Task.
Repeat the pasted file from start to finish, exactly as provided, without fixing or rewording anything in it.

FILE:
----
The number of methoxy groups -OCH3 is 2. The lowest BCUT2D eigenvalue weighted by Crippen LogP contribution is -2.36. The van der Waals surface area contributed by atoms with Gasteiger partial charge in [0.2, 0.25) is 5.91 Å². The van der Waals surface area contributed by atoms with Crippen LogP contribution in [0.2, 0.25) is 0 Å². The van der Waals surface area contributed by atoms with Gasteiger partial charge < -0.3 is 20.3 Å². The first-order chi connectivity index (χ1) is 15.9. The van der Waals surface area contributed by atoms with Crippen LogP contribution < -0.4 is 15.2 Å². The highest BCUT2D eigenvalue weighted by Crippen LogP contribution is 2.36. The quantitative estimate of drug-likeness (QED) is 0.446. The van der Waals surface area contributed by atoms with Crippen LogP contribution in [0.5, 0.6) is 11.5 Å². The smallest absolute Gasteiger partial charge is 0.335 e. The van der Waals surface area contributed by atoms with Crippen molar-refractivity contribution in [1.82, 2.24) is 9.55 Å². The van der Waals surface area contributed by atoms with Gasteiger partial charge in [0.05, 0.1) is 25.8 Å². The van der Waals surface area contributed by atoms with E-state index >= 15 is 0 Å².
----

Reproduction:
The number of methoxy groups -OCH3 is 2. The lowest BCUT2D eigenvalue weighted by Crippen LogP contribution is -2.36. The van der Waals surface area contributed by atoms with Gasteiger partial charge in [0.2, 0.25) is 5.91 Å². The van der Waals surface area contributed by atoms with Crippen LogP contribution in [0.2, 0.25) is 0 Å². The van der Waals surface area contributed by atoms with Gasteiger partial charge < -0.3 is 20.3 Å². The first-order chi connectivity index (χ1) is 15.9. The van der Waals surface area contributed by atoms with Crippen LogP contribution < -0.4 is 15.2 Å². The highest BCUT2D eigenvalue weighted by Crippen LogP contribution is 2.36. The quantitative estimate of drug-likeness (QED) is 0.446. The van der Waals surface area contributed by atoms with Crippen LogP contribution in [0.5, 0.6) is 11.5 Å². The smallest absolute Gasteiger partial charge is 0.335 e. The van der Waals surface area contributed by atoms with Crippen molar-refractivity contribution in [1.82, 2.24) is 9.55 Å². The van der Waals surface area contributed by atoms with Gasteiger partial charge in [0.05, 0.1) is 25.8 Å². The van der Waals surface area contributed by atoms with E-state index >= 15 is 0 Å².